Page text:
Perhaps one of the elements in our homes that accumulate the most dirt are our children’s toys, after all they stay with them all day long going with them everywhere and at all times, that means they get played with, tossed around, slept with, chewed on and more. But, besides the visible dirt and grime, toys can harbor germs, allergens or worse, mold, which can turn a toy into a potential source of infection rather than an object of fun and education. For this reason it is important to know the best cleaning methods for toys not only to get them clean, but to keep them looking and working their best. This is why in today’s post we will look at how, and how often we should clean and kill germs on toys to help keep our children safe.
How often should we clean toys?
It depends on how loved they are, this is, how much they get played with, as well as the state of health of your children, that is to say, you should clean and sanitize toys more frequently when your child is ill or has the flu and to do it all again once they’ve recovered. How often we clean the toys will also depend on their material and use:
- Once a week: Plush toys (especially if children sleep with them), electronic toys, hard plastic and bath toys.
- Daily: Baby toys that are the most likely to be put in a child’s mouth and dropped on the floor are the ones that need the most frequent attention. Clean these every one or two days. Others can be done weekly.
How should we clean toys?
The best way to clean them is on hot sudsy water, and for non washable toys, wipe them with a cloth and a disinfectant liquid that complies with levels required to be recognized and registered by the EPA, en esta caso for a more natural, plant-based alternative to chemical disinfectants, choose products that kill germs with thymol, a component of thyme oil. Vinegar is a great household grease cutter and limescale remover and while it can kill some germ strains, it’s not powerful enough to reach the sanitizing and disinfecting levels required by the EPA. However, different toys require different cleaning methods depending on their material and use. Let’s take a look at them:
Colorfast, plain stuffed animals and fabric books are usually safe to clean in your washing machine, but always remember to check how the manufacturer recommends cleaning each toy by looking at the care labels they have. Use the sanitizing cycle, if your machine has it, but if not you can select the gentle cycle, warm water, and a slow spin of your washing machine, and the low-heat setting of your dryer. To protect them from tumbling and damaging, place the plush toys in a pillowcase and knot the top, or if your dryer has a rack, you can take the toy out of the pillowcase and set it on the rack to dry, make sure all decorations and buttons are securely attached, and any rips and holes are repaired. Before tossing a toy in the washer, check the colorfastness of all fabrics and trims on the toy with a drop of water. If the color bleeds when you blot the drop with a paper towel, don’t machine wash it. Spot clean it instead. Keep in mind that plush toys with built-in battery packs, noise makers or other metal parts can be damaged by water and may require a dry cleaning method. Another good idea for cleaning delicate stuffed toys that can only withstand a superficial cleaning is to vacuum the toy thoroughly with the vacuum’s upholstery attachment.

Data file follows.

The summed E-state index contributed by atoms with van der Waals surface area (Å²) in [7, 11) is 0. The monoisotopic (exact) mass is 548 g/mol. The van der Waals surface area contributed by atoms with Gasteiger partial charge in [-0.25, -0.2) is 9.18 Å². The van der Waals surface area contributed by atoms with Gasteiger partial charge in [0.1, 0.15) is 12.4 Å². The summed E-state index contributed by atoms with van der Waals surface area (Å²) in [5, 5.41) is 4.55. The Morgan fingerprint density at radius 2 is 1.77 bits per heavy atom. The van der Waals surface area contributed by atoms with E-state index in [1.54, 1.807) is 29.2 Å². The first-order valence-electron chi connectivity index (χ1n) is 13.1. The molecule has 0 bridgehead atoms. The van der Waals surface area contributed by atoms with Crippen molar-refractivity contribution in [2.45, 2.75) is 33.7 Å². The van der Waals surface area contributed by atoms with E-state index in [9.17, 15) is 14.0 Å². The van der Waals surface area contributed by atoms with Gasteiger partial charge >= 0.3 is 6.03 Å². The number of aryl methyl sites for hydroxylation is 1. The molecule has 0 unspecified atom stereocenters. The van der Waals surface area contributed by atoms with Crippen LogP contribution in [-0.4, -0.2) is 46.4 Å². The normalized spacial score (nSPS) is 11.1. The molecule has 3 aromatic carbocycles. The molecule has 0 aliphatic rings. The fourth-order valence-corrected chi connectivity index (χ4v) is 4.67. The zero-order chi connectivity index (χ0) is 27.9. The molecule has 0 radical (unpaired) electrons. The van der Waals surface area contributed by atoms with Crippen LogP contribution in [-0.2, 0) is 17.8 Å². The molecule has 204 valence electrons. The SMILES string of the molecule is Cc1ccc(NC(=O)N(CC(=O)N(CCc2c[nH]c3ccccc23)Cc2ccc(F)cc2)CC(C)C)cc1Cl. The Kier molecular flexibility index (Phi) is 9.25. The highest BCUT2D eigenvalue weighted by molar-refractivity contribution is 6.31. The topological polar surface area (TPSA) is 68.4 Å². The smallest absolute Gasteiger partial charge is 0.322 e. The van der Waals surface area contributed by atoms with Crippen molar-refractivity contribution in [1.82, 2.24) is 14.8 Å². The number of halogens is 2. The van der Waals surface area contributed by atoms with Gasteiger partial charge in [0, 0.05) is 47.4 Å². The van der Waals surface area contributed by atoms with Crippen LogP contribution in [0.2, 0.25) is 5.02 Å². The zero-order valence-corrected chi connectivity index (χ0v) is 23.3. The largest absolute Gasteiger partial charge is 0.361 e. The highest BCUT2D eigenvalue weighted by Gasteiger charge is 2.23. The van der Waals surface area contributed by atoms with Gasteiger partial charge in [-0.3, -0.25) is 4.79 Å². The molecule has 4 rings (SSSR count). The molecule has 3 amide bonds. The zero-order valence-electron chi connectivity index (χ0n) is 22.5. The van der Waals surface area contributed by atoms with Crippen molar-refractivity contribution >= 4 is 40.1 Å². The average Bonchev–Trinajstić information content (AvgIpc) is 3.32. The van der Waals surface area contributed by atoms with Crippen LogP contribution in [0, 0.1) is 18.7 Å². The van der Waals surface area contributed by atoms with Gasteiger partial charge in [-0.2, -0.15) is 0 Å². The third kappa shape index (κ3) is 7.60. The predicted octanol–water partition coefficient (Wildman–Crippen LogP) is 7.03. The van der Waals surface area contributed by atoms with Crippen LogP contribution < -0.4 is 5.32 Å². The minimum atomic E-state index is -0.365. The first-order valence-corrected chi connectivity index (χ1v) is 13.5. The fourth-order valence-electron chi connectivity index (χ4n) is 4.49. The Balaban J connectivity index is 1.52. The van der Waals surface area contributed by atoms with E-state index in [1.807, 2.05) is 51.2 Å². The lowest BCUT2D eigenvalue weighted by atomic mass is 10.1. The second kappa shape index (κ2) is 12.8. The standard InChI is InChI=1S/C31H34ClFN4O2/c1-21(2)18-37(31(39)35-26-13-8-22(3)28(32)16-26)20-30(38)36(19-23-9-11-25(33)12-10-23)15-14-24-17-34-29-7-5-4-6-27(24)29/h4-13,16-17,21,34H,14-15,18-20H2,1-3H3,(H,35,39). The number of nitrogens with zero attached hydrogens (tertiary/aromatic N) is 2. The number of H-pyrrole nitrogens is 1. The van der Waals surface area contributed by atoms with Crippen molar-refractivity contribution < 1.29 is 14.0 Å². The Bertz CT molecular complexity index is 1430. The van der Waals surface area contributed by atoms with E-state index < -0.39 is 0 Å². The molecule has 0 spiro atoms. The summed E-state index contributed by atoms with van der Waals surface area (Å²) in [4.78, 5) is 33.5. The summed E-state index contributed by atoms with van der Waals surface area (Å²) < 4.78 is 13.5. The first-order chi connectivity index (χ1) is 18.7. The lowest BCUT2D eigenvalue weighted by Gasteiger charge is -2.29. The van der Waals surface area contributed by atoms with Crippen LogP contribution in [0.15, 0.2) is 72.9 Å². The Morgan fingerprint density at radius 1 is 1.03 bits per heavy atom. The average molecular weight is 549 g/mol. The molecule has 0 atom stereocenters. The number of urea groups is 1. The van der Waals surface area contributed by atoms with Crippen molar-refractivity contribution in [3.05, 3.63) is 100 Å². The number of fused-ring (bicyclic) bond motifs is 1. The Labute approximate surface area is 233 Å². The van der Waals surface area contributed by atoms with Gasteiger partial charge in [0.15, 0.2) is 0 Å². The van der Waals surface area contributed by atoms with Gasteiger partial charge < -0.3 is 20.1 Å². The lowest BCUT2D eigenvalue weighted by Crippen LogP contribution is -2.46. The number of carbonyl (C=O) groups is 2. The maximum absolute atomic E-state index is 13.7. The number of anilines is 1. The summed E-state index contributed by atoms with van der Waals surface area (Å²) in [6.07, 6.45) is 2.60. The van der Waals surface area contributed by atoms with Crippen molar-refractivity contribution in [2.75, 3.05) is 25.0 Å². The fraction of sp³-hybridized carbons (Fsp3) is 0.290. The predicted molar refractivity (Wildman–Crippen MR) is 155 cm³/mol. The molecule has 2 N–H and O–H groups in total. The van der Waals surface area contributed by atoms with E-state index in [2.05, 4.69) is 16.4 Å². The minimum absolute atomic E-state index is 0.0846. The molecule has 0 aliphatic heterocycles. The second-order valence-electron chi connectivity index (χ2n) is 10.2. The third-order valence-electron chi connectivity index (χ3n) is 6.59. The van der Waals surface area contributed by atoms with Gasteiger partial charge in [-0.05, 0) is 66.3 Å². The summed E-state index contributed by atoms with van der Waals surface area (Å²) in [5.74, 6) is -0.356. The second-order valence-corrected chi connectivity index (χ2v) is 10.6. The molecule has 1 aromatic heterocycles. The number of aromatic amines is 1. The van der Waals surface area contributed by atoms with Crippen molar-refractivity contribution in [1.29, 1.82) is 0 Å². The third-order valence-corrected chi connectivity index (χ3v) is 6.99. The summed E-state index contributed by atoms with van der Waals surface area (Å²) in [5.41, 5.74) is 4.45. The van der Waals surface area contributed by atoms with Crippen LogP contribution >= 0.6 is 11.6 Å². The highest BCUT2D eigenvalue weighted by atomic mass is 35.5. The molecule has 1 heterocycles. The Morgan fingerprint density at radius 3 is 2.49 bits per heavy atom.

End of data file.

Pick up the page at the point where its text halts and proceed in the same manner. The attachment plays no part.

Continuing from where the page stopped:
Electronic toys can suffer damage since they are only safe for surface cleaning, so the best way to clean them is with a cloth and a disinfectant. Start by turning off and disconnecting the toy or removing any batteries (but replace the battery compartment cover) before cleaning. Then, with a clean cloth dipped in warm soapy water and well wrung out, wipe the toy to remove any dirt and grime. Make an extra pass over sticky spots, around buttons, and in crevices, being careful not to let any liquid seep into the electrical components. After that rinse with a clean damp, well-wrung cloth, and air dry. To kill bacteria and viruses on the surface, use a disinfecting wipe, an alcohol wipe, or dip a clean cloth in a mix of four teaspoons of chlorine bleach to one quart of water. Wring the cloth well and wipe the toy.Make sure the surface remains wet for five minutes or the time required on the wipe’s label and let it air dry. If this toy is likely to wind up in your child’s mouth, rinse it well with a damp clean cloth and let it air dry again.
Hard Plastic and Bath Toys
Solid plastic toys, like rubber rings, animal figures and building blocks can easily be cleaned in your dishwasher’s top rack. You can place the larger toys between the tines in the rack and put small toy pieces into a mesh bag to keep them from jostling around with the forceful water spray. Then select the normal or sanitizing cycle and heated dry, always be sure to thoroughly air or towel dry any toys that may come out of the dishwasher still wet.
Another option is to clean them with a cloth and disinfectant, for this you can use: Clorox or Lysol wipes, a cloth wet with a 3% hydrogen peroxide solution, 1/2 cup chlorine bleach and one gallon of water. Always be sure to keep the toy’s surface wet for at least 10 seconds to sanitize or for the time recommended on the product’s label. Remember that after cleaning it’s better to give them another thorough warm water rinse and let them air dry in order to remove any remnants of the cleaning solution.